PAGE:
Overnight works to refresh road markings on the A720 Edinburgh City Bypass are set to begin on Monday 7th August for 19 nights, not including Saturdays or Sundays.
Transport Scotland’s operating company BEAR Scotland will carry out the works.
For the safety of workers and road users, the A720 will be closed in phases with signed diversion routes in place.
The first week of the works will be completed between the hours of 22:00 and 06:00, with the remainder of the works completed between 20:30 and 06:00 each night.
Tommy Deans, BEAR Scotland’s Southeast Network Manager, said: “These road marking refreshments will improve their retro-reflectivity on the road, creating safer journeys for motorists.
“It is essential for the safety of the workforce that we close the carriageway, however we’ve scheduled the works during overnight hours to minimise any disruption.
“We thank motorists for their patience while our teams carry out these improvements.”
Motorists are encouraged to plan ahead before setting out by checking the Traffic Scotland website www.traffic.gov.scot for up-to-date travel information and allowing extra time for their journey.
Consultation has taken place with relevant stakeholders in advance of these works to make them aware of the traffic management arrangements and to minimise any inconvenience.
The Office of Rail and Road’s annual assessment of Network Rail Scotland in 2022-2023 (Year 4 of Control Period 6) shows that, in what was a challenging year for the rail industry, Network Rail’s performance in Scotland was mixed.
Train performance worsened for both passenger and freight services and was affected by factors including industrial action and severe weather, such as flooding. Network Rail Scotland missed its performance target for the main passenger operator in Scotland, ScotRail, but achieved its target for the Caledonian Sleeper service. Network Rail Scotland also missed its target for freight performance, although this showed some improvement towards the end of the year.
ORR reports that Network Rail Scotland has worked with ScotRail to establish joint train service performance improvement plans and the regulator will continue to closely monitor delivery of these plans.
Network Rail Scotland fell behind in its work to renew the railway, delivering 69% of planned work, the lowest delivery of all the company’s regions. Despite this, Network Rail Scotland’s reliability remained the best of all Network Rail’s regions, being the only region to end the year above target. However, under-delivery of renewal work could lead to less reliable assets in the future. The regulator is scrutinising Network Rail Scotland’s future renewals plans.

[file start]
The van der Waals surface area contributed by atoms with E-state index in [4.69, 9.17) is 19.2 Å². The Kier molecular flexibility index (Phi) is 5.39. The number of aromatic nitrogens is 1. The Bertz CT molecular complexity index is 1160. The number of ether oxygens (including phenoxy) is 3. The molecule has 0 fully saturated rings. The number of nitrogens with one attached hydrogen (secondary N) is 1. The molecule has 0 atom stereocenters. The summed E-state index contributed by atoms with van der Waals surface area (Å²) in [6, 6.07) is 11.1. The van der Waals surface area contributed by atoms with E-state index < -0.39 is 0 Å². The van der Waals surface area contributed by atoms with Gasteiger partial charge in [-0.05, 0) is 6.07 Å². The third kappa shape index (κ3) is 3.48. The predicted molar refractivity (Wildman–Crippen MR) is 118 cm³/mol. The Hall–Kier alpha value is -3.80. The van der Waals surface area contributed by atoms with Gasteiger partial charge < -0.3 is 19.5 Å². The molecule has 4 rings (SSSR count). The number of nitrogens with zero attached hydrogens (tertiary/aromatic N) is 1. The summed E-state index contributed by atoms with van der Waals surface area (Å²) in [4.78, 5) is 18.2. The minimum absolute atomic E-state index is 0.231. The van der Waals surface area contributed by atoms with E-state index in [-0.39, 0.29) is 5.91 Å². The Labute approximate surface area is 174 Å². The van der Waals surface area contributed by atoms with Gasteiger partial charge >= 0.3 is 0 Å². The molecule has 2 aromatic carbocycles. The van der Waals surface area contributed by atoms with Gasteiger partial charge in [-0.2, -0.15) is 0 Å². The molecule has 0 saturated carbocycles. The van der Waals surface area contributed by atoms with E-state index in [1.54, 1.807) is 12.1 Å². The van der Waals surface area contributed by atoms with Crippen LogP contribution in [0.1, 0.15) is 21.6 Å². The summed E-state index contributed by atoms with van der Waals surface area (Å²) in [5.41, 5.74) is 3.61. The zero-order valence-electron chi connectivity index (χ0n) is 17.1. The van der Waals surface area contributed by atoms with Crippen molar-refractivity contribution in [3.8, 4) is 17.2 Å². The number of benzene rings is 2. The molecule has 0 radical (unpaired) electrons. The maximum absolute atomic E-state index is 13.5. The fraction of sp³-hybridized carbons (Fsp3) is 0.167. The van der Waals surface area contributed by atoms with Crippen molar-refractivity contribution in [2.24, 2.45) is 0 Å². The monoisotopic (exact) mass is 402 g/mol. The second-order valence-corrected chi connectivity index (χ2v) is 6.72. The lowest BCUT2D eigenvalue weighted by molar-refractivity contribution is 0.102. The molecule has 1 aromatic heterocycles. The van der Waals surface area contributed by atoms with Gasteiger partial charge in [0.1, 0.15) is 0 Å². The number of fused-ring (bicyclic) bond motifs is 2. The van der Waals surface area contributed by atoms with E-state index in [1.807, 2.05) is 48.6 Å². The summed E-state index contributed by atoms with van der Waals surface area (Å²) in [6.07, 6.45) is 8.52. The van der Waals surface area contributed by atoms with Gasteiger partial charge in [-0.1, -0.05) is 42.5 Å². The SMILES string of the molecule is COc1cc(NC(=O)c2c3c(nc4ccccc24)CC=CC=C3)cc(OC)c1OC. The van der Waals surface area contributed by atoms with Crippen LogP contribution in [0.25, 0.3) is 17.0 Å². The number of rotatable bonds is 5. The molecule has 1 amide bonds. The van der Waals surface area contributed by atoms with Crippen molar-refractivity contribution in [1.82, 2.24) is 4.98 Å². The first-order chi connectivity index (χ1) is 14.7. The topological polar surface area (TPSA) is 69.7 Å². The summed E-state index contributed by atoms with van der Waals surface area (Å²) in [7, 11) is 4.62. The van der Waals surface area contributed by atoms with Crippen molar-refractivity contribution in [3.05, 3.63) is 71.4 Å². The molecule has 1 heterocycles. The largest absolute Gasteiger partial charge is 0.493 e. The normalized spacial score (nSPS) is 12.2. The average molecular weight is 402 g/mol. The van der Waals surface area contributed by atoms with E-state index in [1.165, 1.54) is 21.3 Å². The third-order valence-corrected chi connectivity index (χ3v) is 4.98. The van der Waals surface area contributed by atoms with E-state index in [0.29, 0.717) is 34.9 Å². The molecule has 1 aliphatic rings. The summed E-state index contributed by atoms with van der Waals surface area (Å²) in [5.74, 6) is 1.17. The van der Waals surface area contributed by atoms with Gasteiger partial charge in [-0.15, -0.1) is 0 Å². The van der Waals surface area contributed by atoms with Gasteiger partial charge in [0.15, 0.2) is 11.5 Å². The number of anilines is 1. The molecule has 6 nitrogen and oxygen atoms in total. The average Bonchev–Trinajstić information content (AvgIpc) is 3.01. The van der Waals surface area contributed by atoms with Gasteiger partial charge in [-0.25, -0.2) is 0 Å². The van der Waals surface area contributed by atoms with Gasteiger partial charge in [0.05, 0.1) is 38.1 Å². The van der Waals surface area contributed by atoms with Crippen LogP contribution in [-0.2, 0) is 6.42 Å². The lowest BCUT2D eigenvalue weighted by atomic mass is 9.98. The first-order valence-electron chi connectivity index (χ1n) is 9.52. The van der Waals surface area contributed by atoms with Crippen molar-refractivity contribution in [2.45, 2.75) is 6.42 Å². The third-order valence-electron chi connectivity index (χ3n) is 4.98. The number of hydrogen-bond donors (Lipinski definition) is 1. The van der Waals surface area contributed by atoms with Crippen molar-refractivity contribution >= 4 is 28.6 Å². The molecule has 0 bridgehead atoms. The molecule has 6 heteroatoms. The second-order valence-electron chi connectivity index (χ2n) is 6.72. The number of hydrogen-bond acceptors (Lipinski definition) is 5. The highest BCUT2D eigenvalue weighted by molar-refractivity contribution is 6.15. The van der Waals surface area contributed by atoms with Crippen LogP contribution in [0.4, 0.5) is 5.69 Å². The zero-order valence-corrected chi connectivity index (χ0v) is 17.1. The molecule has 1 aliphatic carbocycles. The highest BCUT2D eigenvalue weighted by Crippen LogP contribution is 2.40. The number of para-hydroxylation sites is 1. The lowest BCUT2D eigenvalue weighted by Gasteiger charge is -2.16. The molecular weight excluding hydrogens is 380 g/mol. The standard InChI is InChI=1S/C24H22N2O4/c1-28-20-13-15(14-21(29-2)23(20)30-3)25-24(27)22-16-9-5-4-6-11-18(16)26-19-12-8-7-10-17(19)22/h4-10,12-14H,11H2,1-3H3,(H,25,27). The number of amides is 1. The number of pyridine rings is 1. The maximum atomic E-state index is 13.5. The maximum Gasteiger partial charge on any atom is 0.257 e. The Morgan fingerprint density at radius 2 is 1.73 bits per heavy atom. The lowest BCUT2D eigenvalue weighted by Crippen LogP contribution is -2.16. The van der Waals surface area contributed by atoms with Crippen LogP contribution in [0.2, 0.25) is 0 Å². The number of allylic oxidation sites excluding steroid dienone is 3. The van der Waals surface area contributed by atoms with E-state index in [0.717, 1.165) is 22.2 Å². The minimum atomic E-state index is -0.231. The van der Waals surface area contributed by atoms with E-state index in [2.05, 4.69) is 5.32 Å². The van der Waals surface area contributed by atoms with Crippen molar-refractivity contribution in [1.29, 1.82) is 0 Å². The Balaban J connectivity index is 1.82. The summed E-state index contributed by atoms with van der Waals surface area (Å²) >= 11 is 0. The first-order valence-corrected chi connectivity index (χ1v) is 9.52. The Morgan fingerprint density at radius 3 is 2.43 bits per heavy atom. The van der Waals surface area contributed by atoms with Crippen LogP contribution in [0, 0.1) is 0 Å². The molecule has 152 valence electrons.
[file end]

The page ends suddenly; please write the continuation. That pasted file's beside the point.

Network Rail exceeded its efficiency target for the year, delivering £99 million in savings. However, its wider financial performance has been hit by costs of industrial action, payments to operators for poor train performance, and inflationary pressures.
During the year, ORR reviewed Network Rail’s delivery of recommendations made by Lord Robert Mair following the fatal Carmont derailment of 2020. The regulator considers Network Rail Scotland is making good progress with these recommendations – particularly those in relation to better weather forecasting and better management of drainage assets.
Feras Alshaker, Director, Planning & Performance said:
“There is no doubt that the past year has been challenging for the rail industry, passengers and freight services. Our assessment is that Network Rail Scotland is delivering a safe network. But, working with ScotRail, it needs to deliver its train performance improvement plans and deliver for passengers. It must also carefully manage its financial pressures and deliver planned renewal work to make the railway in Scotland as reliable as possible in future years.”
Young people in Midlothian are in for an exciting summer of reading and fun activities with the launch of the popular annual Summer Reading Challenge.
The Summer Reading Challenge is a national initiative that takes place each year in libraries across the UK. It encourages children aged 4 to 11 to read six books over the summer holidays and take part in fun activities that promote physical and mental wellbeing.
This year’s theme is ‘Ready, Set, Read!’. It has been developed in collaboration with the Youth Sport Trust and promotes teamwork and community.
Once participants have signed up for the challenge and started reading, they can collect stickers to add to a special Summer Reading Challenge collector card. All children who complete the challenge will receive a medal and a certificate and be entered into a prize draw. Prizes include vouchers for activities like tubing at the Hillend Snowsports Centre and family swim passes.
Libraries across Midlothian are running lots of free activities during the school holidays to link to the challenge. This includes arts and crafts and both indoor and outdoor events.
Cllr Ellen Scott, Cabinet Member with responsibility for Education, Children Young People and Partnerships said:
“I am delighted to see the return of the Summer Reading Challenge. It is a great way to encourage children to read during the summer. Reading, we know, not only develops the imagination, improves literacy and knowledge – it opens up exciting new worlds. Our librarians are welcoming and absolutely passionate about passing on their love of reading to a new generation and best of all it is absolutely free! Go on – encourage your kids to take the Challenge!”
More information about the Summer Reading Challenge and how to sign-up is available at local library branches. Details of each branches events programme can be found on the Midlothian Council website.
Children have till Friday 26 August (the week after schools go back) to complete the challenge.